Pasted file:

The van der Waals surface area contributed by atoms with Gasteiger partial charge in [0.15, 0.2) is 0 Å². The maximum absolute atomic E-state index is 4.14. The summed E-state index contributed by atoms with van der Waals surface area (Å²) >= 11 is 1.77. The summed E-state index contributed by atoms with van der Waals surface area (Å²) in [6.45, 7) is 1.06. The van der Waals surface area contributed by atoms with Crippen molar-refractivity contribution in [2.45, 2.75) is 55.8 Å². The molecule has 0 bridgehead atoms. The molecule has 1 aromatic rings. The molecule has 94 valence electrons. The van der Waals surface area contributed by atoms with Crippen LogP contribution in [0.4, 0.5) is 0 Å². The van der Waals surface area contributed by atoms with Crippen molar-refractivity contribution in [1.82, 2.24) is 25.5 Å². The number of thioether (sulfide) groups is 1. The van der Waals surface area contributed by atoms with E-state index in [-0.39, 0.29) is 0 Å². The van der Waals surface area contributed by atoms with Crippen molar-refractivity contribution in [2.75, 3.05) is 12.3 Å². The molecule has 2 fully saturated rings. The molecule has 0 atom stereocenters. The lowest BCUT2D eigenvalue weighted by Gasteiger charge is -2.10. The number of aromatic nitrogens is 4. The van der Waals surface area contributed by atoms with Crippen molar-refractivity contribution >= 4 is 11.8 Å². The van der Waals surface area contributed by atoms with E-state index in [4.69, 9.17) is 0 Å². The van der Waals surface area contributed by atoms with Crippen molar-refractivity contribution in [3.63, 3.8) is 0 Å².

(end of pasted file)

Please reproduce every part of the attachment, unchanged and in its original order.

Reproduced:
The van der Waals surface area contributed by atoms with Gasteiger partial charge in [0.15, 0.2) is 0 Å². The maximum absolute atomic E-state index is 4.14. The summed E-state index contributed by atoms with van der Waals surface area (Å²) >= 11 is 1.77. The summed E-state index contributed by atoms with van der Waals surface area (Å²) in [6.45, 7) is 1.06. The van der Waals surface area contributed by atoms with Crippen molar-refractivity contribution in [2.45, 2.75) is 55.8 Å². The molecule has 0 bridgehead atoms. The molecule has 1 aromatic rings. The molecule has 94 valence electrons. The van der Waals surface area contributed by atoms with Crippen LogP contribution in [0.4, 0.5) is 0 Å². The van der Waals surface area contributed by atoms with Crippen molar-refractivity contribution in [1.82, 2.24) is 25.5 Å². The number of thioether (sulfide) groups is 1. The van der Waals surface area contributed by atoms with E-state index in [-0.39, 0.29) is 0 Å². The van der Waals surface area contributed by atoms with Crippen molar-refractivity contribution in [2.75, 3.05) is 12.3 Å². The molecule has 2 fully saturated rings. The molecule has 0 atom stereocenters. The lowest BCUT2D eigenvalue weighted by Gasteiger charge is -2.10. The number of aromatic nitrogens is 4. The van der Waals surface area contributed by atoms with Crippen molar-refractivity contribution >= 4 is 11.8 Å². The van der Waals surface area contributed by atoms with E-state index in [4.69, 9.17) is 0 Å². The van der Waals surface area contributed by atoms with Crippen molar-refractivity contribution in [3.63, 3.8) is 0 Å².